"Home is the most important place in the world" has a more emotional appeal to it than there past campaigns. The commercials seen on TV and on their website creates a sense of aw in a viewer. People feel good when they are at home and ultimately IKEA wants to be a part of that.

Thursday, September 6, 2007

Fashion Week 2007

Ok guys, i know you probably aren't thinking that this is going to be the most interesting post but the girls might be a little bit more interested....

This week is New York's Fashion Week where it is sheer mania with up-and-coming fashion designers as well as well established ones with names like Calvin, Ralph, Proenza, etc showing their Spring 2008 collections. In the years past the fashion show coordinators make sure to seat the most notable and influential in the front rows of the fashion shows. Afterall, their word of mouth can make or break the designers line that season. Anyway, this year there is a new group of people that will be seated next to the famous guests, BLOGGERS. That's right. To keep up with the growing trend of blogs, many media companies have hired extra people to blog about this weeks fashion shows. A woman by the name of Fabiola Beracasa will be covering the shows for Elle and New York magazine's. In addition the magazines will also be employing top models Selita Ebanks and Maggie Rizer to blog for them.

Unfortunately the bloggers will not have access to the extremely famous designers who are known by their first name such as Marc, Calvin and Ralph. This in turn will leave a great advantage for the underdog designers to gain attention for their clothes lines.

This is a great PR move. If I were presenting my line at Fashion Week this week I would make sure to have my clothes looking extra special knowing the word of mouth via the internet is a lot more opinionated. Now, there it is not just reporters bringing the fashion news to everyday people but it is the blogs that people are more than likely to see and read.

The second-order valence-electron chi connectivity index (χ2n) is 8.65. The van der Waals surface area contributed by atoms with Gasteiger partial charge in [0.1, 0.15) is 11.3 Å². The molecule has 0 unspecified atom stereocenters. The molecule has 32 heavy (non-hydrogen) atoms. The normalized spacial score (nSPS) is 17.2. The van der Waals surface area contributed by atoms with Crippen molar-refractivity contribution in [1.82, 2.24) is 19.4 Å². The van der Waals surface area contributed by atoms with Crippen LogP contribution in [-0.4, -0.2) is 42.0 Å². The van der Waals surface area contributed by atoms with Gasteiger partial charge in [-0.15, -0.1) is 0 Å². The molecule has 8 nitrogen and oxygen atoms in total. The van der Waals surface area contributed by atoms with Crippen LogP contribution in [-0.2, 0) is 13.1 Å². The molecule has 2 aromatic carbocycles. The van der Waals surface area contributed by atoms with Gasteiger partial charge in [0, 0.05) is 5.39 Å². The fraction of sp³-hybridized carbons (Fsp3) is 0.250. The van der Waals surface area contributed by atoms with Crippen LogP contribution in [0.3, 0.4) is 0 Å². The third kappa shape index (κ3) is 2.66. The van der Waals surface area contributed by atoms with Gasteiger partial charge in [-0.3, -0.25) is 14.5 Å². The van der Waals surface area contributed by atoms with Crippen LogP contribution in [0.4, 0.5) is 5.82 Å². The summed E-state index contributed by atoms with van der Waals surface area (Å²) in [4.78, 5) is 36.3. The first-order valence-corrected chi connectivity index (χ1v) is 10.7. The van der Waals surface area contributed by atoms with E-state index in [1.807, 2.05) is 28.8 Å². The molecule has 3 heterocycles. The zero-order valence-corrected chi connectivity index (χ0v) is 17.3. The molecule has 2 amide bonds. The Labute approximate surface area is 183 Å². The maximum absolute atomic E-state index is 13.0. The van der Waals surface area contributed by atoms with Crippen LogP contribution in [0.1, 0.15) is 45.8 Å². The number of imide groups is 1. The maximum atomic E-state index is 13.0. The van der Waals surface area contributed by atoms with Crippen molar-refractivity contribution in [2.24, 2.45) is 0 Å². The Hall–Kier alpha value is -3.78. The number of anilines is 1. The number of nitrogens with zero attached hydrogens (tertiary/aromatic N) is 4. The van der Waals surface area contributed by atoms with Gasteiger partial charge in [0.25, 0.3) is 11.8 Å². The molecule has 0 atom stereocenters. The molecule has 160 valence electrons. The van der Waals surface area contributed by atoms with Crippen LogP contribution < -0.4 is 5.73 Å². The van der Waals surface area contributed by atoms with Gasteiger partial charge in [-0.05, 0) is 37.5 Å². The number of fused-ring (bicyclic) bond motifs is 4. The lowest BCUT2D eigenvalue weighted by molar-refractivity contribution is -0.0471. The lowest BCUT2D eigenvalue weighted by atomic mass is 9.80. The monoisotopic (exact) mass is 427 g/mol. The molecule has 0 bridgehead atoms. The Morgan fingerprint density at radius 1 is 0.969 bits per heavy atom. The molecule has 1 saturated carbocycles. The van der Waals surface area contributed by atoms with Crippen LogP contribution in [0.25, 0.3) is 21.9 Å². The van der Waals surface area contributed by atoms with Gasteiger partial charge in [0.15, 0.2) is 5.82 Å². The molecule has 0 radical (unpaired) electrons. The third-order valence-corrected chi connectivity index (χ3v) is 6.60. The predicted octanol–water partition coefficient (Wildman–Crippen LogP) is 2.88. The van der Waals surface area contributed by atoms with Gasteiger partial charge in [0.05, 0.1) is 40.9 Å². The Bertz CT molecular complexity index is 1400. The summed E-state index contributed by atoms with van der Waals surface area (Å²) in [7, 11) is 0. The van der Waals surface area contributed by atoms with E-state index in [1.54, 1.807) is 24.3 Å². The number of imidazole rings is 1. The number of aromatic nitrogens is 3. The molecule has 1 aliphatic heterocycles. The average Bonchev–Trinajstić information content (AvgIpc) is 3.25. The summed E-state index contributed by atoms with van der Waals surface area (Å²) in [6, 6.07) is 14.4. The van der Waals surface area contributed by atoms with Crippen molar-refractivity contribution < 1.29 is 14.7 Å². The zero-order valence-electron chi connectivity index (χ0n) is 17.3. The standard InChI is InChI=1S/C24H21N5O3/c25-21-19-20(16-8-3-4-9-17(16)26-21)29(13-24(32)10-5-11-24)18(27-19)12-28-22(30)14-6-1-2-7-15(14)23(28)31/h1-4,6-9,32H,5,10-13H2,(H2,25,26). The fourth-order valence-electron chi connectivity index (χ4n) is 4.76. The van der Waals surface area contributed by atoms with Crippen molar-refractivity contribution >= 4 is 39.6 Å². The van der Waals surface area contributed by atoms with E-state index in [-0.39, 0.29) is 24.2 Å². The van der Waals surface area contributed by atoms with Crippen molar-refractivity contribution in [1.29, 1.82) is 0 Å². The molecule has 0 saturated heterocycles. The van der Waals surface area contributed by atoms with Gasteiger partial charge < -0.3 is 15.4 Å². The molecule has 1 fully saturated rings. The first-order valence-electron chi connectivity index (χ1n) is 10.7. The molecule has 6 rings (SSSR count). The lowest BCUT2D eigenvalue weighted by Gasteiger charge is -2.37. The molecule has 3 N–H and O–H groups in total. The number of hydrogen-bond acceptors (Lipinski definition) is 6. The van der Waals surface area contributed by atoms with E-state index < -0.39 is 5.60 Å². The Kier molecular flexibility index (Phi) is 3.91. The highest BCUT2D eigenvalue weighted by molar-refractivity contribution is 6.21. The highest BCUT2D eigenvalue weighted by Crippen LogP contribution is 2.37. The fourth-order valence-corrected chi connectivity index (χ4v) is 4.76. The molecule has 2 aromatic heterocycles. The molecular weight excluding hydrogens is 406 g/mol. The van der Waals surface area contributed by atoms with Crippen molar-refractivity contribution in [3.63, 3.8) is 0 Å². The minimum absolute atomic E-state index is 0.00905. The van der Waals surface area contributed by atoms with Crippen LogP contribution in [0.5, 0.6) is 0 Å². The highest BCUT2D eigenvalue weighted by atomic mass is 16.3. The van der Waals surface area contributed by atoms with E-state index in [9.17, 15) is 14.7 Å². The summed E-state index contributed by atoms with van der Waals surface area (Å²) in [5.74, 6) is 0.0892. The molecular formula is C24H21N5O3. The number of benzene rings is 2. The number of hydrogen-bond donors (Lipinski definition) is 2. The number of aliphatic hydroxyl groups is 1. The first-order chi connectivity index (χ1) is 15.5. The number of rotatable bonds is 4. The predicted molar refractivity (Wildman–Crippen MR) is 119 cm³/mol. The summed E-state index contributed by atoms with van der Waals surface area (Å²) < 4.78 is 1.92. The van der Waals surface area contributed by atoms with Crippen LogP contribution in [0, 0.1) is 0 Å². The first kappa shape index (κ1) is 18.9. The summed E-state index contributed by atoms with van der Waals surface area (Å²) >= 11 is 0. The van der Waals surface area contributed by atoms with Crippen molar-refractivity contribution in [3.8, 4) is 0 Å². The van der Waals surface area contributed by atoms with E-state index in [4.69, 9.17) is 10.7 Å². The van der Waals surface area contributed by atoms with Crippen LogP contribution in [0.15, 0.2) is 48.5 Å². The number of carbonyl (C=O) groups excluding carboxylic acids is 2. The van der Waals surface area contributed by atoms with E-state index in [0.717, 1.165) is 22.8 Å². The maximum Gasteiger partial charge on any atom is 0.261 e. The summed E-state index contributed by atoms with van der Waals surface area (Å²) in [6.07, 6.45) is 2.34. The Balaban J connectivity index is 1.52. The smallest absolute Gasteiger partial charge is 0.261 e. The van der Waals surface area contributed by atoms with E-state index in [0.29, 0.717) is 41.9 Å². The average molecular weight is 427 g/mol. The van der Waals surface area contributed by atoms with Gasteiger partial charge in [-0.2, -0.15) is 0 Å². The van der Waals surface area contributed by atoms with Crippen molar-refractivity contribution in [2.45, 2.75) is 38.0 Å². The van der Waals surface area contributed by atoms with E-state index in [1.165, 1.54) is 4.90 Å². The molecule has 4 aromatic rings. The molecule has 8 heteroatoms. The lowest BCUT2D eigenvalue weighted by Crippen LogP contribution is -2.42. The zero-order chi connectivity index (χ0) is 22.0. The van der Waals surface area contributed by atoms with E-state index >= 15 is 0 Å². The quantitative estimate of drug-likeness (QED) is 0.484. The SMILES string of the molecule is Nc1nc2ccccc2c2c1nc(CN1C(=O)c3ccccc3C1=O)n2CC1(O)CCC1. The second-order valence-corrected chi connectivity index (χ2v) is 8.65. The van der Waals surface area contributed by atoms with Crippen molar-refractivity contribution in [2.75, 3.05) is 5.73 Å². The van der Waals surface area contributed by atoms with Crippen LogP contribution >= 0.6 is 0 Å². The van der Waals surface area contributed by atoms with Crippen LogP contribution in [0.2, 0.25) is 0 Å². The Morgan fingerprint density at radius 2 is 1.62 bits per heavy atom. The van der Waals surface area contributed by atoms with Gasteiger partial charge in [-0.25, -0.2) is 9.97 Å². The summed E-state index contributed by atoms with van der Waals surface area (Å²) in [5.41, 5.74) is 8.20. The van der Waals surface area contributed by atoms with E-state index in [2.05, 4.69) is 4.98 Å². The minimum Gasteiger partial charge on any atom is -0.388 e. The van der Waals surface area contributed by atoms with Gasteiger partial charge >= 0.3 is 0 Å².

"You Tube Studies"

Few people have heard about the small Pitzer College in Claremont, CA yet one professor is gaining attention for the intimate, private college by breaking ground for a new way classes are taught. Professor Alexandra Juhasz, from the media studies department, was not satisfied with the content found on YouTube and is now teaching a class based solely on and about the site. The idea is to film every class and post them online so other students and other people can watch the video and possibly post their own video responses.

I can not remember what we, as students, did without YouTube. In everyone of my classes it is used by teachers and students with lectures and presentations. As this is the case, no one can choose to ignore the site. Professor Juhasz is wanting her students to "think about cultural references, what makes a great work of art and how to define a truly democratic medium."

I think this idea of online video teaching was bound to happen at one point and through YouTube it has become possible. I personally think it is a great innovative idea. The professor makes a great point by saying we are living in the YouTube generation. She sees the importance of recognizing the limitations and taking in the culture of research. Not only should students learn to use the site they should learn how to make their own videos. This will allow people to actively participate in creative media production that could be beneficial in their future careers.

Since the class is being taught for the first time, it is being taught as a trial and error run. If the students don't like it towards half of the semester then the last half of the semester will be set in a more traditional classroom setting without the video cameras.

Professor Weisgerber said that there was a proposal to have a similar course taught here at St. Edward's University but it was rejected due to privacy issues. I can only predict that other colleges, depending on the success Pitzer has, will want to jump on board and add similar classes to their curriculum. Only time will tell...

How do you all feel about it?

If you would like to read the article the link is below as well as the University's homepage.